A jury has convicted one of the men who terrorized the Washington area last year during a wave of sniper shootings.
The jury in Virginia found Muhammad guilty in the shooting death of Dean Meyers last October at a gasoline station in the Washington area.
The jury reached the verdict in the town of Virginia Beach after less than seven hours of deliberation.
Muhammad, a veteran of the 1991 Gulf War, sat impassively at the defense table as the verdict was announced.
The 42-year-old defendant could receive the death penalty in the sentencing phase of the trial.
Muhammad was convicted of two counts of murder. One accused him of taking part in multiple killings, while the other alleged the murders were designed to terrorize the population.
Muhammad is the first person tried under the Virginia terrorism law, which was passed after the September 11, 2001, attacks on the United States.
Prosecutors charged that Muhammad was one of the snipers in last year's shooting spree in the Washington area that killed 10 people and seriously wounded three others.
Many of those shot were engaged in normal activities such as shopping or putting gasoline into their cars.
After the jury announced its decision, family members of the victims spoke outside the courthouse.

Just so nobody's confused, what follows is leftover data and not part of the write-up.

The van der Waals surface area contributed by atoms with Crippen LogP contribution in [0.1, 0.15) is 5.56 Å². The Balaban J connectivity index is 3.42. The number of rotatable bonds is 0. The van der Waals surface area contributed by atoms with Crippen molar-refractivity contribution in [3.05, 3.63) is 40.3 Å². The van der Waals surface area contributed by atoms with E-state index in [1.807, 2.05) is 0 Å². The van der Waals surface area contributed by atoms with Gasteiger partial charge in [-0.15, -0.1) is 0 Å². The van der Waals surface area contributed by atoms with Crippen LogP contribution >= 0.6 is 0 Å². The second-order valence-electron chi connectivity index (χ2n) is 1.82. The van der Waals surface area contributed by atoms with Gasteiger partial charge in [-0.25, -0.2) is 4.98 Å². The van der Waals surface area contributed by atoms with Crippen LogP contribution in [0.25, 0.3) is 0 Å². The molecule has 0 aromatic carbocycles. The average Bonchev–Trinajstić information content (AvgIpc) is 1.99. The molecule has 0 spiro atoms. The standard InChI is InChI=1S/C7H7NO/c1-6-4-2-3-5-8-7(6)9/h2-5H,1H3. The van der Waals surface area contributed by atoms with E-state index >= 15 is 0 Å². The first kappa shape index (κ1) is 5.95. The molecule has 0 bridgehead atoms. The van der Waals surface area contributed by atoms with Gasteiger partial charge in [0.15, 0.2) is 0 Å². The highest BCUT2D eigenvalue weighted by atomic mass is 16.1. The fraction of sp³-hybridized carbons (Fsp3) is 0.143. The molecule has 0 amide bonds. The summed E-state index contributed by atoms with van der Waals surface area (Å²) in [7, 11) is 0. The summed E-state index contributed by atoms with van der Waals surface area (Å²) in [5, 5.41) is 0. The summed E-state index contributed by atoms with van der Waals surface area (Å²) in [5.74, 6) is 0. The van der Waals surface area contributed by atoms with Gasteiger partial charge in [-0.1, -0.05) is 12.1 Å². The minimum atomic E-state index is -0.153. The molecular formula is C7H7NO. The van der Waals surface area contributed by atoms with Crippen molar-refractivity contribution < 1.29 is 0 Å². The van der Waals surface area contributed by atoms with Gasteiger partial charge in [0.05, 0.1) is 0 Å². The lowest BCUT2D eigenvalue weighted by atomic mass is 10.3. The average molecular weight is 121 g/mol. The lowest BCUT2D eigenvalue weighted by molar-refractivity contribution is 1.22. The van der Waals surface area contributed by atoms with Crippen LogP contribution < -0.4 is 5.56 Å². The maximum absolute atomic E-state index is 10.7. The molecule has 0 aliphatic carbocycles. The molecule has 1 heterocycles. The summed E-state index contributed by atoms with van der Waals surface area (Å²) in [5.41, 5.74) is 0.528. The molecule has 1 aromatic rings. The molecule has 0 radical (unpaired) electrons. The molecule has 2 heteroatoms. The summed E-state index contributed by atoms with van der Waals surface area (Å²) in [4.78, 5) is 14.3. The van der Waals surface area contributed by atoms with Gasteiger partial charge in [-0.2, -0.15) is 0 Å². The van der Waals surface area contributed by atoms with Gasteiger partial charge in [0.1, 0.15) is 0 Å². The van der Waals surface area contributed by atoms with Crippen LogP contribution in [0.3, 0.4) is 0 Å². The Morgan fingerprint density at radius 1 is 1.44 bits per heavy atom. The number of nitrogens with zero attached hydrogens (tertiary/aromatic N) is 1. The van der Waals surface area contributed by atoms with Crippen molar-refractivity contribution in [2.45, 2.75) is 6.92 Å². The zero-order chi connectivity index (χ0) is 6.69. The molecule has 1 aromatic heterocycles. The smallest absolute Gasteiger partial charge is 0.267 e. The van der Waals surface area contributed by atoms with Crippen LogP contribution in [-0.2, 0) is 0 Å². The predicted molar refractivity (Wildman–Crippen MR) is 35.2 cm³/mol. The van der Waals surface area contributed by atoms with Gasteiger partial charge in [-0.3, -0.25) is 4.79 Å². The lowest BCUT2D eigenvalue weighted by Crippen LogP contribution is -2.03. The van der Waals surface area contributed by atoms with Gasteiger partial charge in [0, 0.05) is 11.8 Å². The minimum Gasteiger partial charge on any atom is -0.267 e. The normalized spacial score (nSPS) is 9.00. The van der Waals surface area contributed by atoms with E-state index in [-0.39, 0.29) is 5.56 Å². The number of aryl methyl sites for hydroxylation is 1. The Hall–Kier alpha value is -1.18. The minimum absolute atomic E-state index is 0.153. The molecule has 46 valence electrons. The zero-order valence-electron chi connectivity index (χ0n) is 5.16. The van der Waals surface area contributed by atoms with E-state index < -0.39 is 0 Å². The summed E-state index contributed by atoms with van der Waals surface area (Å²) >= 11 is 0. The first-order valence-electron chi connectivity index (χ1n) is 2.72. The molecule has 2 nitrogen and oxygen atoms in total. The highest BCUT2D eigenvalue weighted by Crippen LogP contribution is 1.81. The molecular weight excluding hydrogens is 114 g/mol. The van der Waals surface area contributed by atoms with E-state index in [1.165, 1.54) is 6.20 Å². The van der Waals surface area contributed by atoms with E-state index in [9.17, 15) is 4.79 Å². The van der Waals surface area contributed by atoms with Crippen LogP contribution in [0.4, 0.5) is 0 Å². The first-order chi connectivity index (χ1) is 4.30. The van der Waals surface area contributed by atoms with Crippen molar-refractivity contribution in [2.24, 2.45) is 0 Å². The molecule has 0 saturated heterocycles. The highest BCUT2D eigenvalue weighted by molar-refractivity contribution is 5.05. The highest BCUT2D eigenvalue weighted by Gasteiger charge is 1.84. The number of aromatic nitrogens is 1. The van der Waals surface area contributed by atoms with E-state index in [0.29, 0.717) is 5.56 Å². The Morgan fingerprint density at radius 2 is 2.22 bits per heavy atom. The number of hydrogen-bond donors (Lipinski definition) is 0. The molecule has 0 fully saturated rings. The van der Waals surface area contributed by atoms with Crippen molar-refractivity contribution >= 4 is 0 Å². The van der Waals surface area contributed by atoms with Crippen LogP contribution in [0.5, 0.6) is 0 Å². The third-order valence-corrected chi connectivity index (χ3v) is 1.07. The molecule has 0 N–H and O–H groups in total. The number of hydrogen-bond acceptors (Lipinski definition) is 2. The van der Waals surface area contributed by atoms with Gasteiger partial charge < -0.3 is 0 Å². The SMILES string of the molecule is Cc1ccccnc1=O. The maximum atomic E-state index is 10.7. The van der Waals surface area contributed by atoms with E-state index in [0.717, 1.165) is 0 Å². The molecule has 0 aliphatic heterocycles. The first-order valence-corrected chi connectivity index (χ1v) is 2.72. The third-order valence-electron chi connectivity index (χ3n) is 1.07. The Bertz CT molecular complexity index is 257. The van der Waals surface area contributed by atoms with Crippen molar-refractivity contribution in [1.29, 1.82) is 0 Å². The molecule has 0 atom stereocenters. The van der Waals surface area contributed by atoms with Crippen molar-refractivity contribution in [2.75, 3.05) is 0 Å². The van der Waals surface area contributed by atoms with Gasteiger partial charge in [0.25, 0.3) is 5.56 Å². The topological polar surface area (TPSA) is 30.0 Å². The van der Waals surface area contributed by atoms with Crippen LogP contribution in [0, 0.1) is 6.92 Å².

"I lost my only sister and I miss her so much," said Kwang Shuzka, who's sister was killed by one of the snipers. "I am glad they found him guilty and I am still looking for the death penalty for justice."
Vickie Snyder, who also lost a sister during the shooting spree, expressed the hope that the jury's action could lead to tougher gun control laws in the United States.
"I would like to say that I hope that out of these trials that we all wake up to the gun violence that is in our nation, and the prevalence of it, and why we are selling military weapons to civilians," said Ms. Snyder.
Vijay Walekar, who lost a brother during the sniper attacks, says the trial brought back terrible memories.
"It brings back the whole thing back again, like the day it happened," he said. "Even though it has been a year, it is still a nightmare to me. I still cannot believe that he is dead. So it does bring back everything just like it happened yesterday."
Muhammad's alleged accomplice, Lee Boyd Malvo, is now on trial in Chesapeake, Virginia for the shooting death of a woman outside a shopping center.